Arman Kazemi explained to The New Arab: “The festival was established to address the issue of underrepresentation of Iranian and other minority communities in the city's film culture. As the festival's director, I have witnessed its growth over the years, largely due to the unwavering support of our administrative team and the thousands of followers and viewers who rely on us to showcase their films. We strive to bring competitive and thought-provoking work from the MENA region and beyond to Vancouver.”
This year's festival received over 150 submissions, featuring five feature films and 37 short films from 22 countries and regions, including Iran, Yemen, Sudan, and Armenia.
The theme of the festival this year was "exploring bodies through space and time," which was touched upon in all the entries. There was a particular focus on Gaza and the West Bank.
The festival's opening night was a sold-out event attended by a diverse range of cinephiles, local diplomats, and members of MENA communities.
The short film, Hair, directed by Iranian-Canadian Sara Jade Alfaro-Deghani, showcased the festival's theme. The 14-minute film portrayed an inter-generational gathering of Persian immigrant women who meet for tea and traditional hair removal rituals, revealing family drama.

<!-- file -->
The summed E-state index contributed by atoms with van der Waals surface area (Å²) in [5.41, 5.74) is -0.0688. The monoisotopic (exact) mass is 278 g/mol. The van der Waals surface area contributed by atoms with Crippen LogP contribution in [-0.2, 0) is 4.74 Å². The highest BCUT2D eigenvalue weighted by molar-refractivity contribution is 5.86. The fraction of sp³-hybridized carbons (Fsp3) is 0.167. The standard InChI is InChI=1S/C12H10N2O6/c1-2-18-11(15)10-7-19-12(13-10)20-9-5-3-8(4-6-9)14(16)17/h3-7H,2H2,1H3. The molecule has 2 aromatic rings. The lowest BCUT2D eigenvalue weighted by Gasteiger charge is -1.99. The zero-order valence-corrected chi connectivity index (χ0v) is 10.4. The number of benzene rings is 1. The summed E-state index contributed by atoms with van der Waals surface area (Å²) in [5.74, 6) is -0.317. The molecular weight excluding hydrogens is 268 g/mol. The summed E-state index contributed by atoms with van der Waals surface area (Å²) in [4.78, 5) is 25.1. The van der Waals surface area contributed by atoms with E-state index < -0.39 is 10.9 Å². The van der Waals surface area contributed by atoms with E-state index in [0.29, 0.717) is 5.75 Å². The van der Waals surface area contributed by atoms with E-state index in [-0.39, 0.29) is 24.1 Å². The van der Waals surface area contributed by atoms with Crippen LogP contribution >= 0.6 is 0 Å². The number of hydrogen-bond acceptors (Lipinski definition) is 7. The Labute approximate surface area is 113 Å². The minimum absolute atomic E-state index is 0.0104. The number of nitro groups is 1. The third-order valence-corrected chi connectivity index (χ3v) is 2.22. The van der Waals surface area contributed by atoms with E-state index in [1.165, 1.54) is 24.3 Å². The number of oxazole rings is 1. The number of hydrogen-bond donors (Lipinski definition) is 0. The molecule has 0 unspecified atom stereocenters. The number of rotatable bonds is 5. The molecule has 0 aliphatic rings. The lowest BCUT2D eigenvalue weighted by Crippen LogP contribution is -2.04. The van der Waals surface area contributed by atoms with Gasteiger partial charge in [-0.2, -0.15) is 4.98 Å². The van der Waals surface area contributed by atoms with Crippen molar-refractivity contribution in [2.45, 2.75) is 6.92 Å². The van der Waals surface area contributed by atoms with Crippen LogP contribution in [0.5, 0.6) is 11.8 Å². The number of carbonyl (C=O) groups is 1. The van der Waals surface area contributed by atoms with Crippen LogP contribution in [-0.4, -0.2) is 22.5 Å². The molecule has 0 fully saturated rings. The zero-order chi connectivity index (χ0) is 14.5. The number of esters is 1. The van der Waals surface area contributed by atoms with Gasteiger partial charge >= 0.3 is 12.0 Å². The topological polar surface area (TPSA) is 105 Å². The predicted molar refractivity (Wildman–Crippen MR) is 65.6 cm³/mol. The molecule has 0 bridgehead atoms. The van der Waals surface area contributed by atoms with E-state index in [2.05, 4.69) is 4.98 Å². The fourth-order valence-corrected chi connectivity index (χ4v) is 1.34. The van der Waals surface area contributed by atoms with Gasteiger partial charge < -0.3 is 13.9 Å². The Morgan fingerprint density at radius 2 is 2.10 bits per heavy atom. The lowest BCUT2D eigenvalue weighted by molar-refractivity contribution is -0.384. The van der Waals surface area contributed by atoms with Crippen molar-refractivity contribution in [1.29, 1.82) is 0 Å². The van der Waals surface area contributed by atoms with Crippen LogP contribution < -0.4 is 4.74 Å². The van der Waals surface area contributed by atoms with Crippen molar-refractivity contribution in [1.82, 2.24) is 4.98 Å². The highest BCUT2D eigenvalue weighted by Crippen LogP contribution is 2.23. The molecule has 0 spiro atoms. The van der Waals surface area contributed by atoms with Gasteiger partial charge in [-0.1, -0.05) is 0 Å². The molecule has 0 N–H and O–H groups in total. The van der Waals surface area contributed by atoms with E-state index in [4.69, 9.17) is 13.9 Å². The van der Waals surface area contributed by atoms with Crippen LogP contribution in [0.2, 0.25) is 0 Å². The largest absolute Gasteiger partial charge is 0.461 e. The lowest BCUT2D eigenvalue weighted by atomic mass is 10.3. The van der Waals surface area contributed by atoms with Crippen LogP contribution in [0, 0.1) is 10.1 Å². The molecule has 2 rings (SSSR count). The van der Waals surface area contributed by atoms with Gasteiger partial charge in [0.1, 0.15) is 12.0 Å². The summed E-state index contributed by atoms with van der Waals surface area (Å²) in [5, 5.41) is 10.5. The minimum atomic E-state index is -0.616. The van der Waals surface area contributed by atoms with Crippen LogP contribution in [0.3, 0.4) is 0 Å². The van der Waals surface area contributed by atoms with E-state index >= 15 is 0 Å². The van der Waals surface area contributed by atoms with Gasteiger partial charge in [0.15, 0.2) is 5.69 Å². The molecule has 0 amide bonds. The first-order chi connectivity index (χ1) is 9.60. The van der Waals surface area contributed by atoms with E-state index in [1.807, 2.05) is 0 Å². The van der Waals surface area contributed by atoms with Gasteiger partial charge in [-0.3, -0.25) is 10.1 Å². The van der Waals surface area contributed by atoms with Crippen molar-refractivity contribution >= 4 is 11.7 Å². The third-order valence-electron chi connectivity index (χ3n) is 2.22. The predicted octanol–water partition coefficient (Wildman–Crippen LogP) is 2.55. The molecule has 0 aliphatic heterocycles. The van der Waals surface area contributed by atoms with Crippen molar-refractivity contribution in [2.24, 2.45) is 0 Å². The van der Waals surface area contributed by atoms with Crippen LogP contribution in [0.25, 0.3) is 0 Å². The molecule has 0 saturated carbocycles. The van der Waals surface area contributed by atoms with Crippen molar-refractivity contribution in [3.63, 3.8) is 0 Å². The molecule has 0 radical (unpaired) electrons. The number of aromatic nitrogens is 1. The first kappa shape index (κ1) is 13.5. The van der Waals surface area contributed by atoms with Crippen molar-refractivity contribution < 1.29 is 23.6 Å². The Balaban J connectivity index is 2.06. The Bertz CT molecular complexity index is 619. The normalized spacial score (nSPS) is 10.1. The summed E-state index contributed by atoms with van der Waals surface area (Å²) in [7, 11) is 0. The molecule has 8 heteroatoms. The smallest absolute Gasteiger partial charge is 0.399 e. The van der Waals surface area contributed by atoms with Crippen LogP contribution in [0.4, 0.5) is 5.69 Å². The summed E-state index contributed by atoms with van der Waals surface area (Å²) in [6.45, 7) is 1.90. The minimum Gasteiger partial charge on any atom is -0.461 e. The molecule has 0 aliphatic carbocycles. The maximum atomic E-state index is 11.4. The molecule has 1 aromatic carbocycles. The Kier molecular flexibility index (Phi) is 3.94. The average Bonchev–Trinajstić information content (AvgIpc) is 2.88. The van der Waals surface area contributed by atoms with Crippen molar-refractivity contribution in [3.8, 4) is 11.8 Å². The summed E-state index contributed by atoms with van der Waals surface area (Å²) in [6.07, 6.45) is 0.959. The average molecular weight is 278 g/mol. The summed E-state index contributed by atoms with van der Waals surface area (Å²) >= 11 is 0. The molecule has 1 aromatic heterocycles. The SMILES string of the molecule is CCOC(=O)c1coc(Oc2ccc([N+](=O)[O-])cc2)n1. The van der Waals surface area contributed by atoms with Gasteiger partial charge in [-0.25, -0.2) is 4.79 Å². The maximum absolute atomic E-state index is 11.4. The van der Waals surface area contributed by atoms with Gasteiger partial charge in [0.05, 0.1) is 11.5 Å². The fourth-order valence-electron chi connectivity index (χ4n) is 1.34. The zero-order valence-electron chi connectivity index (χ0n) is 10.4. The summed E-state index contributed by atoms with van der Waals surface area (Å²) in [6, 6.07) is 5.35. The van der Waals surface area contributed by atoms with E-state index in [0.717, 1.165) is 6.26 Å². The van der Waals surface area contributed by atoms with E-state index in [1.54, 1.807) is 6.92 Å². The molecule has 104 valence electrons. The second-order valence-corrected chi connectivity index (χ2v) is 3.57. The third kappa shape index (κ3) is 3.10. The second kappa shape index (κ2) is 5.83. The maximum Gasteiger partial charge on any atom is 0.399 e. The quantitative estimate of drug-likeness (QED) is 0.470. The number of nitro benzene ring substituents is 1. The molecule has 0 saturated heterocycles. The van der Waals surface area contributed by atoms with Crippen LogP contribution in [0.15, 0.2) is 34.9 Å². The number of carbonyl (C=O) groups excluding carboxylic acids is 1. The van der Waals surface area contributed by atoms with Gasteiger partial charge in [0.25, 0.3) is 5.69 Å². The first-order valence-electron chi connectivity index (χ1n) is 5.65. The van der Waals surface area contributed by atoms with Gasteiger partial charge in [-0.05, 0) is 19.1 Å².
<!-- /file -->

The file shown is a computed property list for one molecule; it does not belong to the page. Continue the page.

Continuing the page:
The festival also featured Palestinian-American Yousef Srouji's documentary Three Promises (2023), which was the filmmaker's Canadian debut. The film weaves together footage his mother took during the second intifada in 2000 with his personal narrative. The film reflects on the anguish of parents trying to protect their children from harm and choosing between home and exile.
"This year's festival received over 150 submissions, featuring five feature films and 37 short films from 22 countries and regions, including Iran, Yemen, Sudan, and Armenia"
Other festival highlights include the Palestinian-Canadian co-production, Vibrations from Gaza, (2023). The 14-minute documentary offers a powerful testament to the experience of children from the Atfaluna Society for Deaf Children in Gaza, who have to face the constant hum of Israeli drones and airstrikes.
Malak Jabareen's experimental short film Ariha from the West Bank offers a surreal yet nostalgic take on a family trip to Jericho.